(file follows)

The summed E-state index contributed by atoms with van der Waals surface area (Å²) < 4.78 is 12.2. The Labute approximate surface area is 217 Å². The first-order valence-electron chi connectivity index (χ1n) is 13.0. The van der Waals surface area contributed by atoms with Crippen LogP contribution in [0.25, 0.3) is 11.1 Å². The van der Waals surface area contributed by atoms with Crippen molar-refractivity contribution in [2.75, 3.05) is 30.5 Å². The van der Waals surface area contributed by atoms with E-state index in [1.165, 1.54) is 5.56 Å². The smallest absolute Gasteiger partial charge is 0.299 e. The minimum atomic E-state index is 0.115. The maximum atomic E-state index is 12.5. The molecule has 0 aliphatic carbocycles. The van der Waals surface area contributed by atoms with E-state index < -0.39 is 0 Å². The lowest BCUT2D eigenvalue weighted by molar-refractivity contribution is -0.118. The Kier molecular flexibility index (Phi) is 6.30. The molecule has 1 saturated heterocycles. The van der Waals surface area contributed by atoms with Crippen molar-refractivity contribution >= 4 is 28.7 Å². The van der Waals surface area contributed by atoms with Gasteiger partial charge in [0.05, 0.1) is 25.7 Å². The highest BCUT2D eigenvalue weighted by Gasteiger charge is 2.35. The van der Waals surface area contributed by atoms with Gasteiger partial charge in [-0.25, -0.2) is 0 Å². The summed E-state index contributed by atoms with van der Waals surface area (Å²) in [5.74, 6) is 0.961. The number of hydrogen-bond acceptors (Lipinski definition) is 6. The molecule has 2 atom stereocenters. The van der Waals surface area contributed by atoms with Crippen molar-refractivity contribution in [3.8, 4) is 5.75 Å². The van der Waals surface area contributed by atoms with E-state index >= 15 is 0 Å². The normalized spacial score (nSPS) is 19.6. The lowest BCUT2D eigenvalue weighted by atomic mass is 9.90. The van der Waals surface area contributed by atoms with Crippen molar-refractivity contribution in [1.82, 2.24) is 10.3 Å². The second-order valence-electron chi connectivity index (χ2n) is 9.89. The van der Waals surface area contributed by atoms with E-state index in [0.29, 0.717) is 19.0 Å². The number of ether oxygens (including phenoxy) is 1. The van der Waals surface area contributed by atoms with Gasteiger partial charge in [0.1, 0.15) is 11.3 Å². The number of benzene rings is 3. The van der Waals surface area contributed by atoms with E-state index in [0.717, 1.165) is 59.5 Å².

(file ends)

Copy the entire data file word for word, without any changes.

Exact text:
The summed E-state index contributed by atoms with van der Waals surface area (Å²) < 4.78 is 12.2. The Labute approximate surface area is 217 Å². The first-order valence-electron chi connectivity index (χ1n) is 13.0. The van der Waals surface area contributed by atoms with Crippen LogP contribution in [0.25, 0.3) is 11.1 Å². The van der Waals surface area contributed by atoms with Crippen molar-refractivity contribution in [2.75, 3.05) is 30.5 Å². The van der Waals surface area contributed by atoms with E-state index in [1.165, 1.54) is 5.56 Å². The smallest absolute Gasteiger partial charge is 0.299 e. The minimum atomic E-state index is 0.115. The maximum atomic E-state index is 12.5. The molecule has 0 aliphatic carbocycles. The van der Waals surface area contributed by atoms with E-state index < -0.39 is 0 Å². The lowest BCUT2D eigenvalue weighted by molar-refractivity contribution is -0.118. The Kier molecular flexibility index (Phi) is 6.30. The molecule has 1 saturated heterocycles. The van der Waals surface area contributed by atoms with Crippen molar-refractivity contribution >= 4 is 28.7 Å². The van der Waals surface area contributed by atoms with Gasteiger partial charge in [0.05, 0.1) is 25.7 Å². The highest BCUT2D eigenvalue weighted by Gasteiger charge is 2.35. The van der Waals surface area contributed by atoms with Gasteiger partial charge in [-0.25, -0.2) is 0 Å². The summed E-state index contributed by atoms with van der Waals surface area (Å²) in [5.74, 6) is 0.961. The number of hydrogen-bond acceptors (Lipinski definition) is 6. The molecule has 2 atom stereocenters. The van der Waals surface area contributed by atoms with Crippen molar-refractivity contribution in [3.8, 4) is 5.75 Å². The van der Waals surface area contributed by atoms with E-state index >= 15 is 0 Å². The normalized spacial score (nSPS) is 19.6. The lowest BCUT2D eigenvalue weighted by atomic mass is 9.90. The van der Waals surface area contributed by atoms with Crippen molar-refractivity contribution in [1.82, 2.24) is 10.3 Å². The second-order valence-electron chi connectivity index (χ2n) is 9.89. The van der Waals surface area contributed by atoms with E-state index in [0.29, 0.717) is 19.0 Å². The number of ether oxygens (including phenoxy) is 1. The van der Waals surface area contributed by atoms with Gasteiger partial charge in [0.1, 0.15) is 11.3 Å². The number of benzene rings is 3. The van der Waals surface area contributed by atoms with E-state index in [0.717, 1.165) is 59.5 Å².